The web's omnipresence goes into every corner of our modern life. Very often you will find web based user interfaces for microcontroller powered products and devices. If you are a full stack developer, why not learn a few additional skills and broaden your consulting opportunities.
This hands on tutorial shows how to get started with Embedded Web Server development in 30 minutes using a low cost device.
Web interfaces for the typical industrial device are powered by what is known as an Embedded Web Server, and if you Google this term you will find many servers requiring developing everything on the server side using the C language. Most full stack developers I work with are not C coders. In addition, the typical Embedded Web Server is not a good fit for the modern complex reactive HTML5 based user interfaces. What you need is an Embedded Web Server that supports a high level server side language and server side framework, and that can run on a microcontroller.
Without wasting any time, let's go into the parts you need for getting started.
- ESP32 Wrover (development board cost is in the range $8 to $20)
- USB Cable (use your phone cable)
- The Free SharkSSL IDE
The SharkSSL IDE is tailored towards C programmers; however, you do not need any C programming experience. The SharkSSL IDE includes many examples, but you will only use it to upload the Embedded Web Server example to the ESP32. In a nutshell, you use the SharkSSL IDE to compile and upload another IDE to the ESP32. When uploaded, the ESP32 will present you with a web based IDE that enables full stack development directly on the ESP32 microcontroller. How cool is that!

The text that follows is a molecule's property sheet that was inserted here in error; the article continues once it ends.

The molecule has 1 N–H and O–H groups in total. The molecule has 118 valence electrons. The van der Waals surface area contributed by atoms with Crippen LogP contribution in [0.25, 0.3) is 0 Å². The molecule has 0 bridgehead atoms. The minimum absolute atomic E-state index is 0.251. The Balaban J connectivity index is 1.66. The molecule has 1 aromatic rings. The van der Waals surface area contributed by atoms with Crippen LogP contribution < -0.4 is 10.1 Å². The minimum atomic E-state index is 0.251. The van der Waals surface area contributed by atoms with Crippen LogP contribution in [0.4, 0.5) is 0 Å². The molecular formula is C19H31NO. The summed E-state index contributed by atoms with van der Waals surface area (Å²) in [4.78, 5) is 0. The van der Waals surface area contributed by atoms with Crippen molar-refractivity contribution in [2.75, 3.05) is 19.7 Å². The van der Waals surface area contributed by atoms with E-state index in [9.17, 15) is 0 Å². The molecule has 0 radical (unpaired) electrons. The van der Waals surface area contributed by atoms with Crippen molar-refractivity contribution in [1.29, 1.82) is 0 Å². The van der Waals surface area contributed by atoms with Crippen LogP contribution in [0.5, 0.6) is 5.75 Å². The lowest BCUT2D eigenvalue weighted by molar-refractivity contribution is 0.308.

The Embedded Web Server compiled and uploaded to the ESP32 is the Barracuda App Server and you could download the C source code directly from GitHub, but the ESP32 installation process is difficult if you are not used to embedded programming. The SharkSSL IDE, with its one button click, makes it super easy to compile and upload the server to the ESP32, and you only need to upload it one time.
The Barracuda App Server is like a Swiss army knife since it can be tailored for many different purposes, including embedded web development . The IDE you compile and upload to the ESP32 is called the LSP Application Manager , which includes an IDE that lets full stack developers create server side business logic in the Lua Scripting language. Check out the online interactive LSP and Lua Tutorial for a quick introduction to using the Barracuda App Server. There's also a desktop version of the Barracuda App Server called the Mako Server, and you may want to initially test your first Lua scripts using this server.
The GitHub repo includes several scripts designed for the ESP32. The following video shows some of the things you can do using the ready to run scripts; however, skip the installation process in the video (1:00 to 2:00) since this is taken care of by the SharkSSL IDE. If you watch the video to the end, you will see that you can also edit files directly on the ESP32 using Visual Studio Code (or any editor).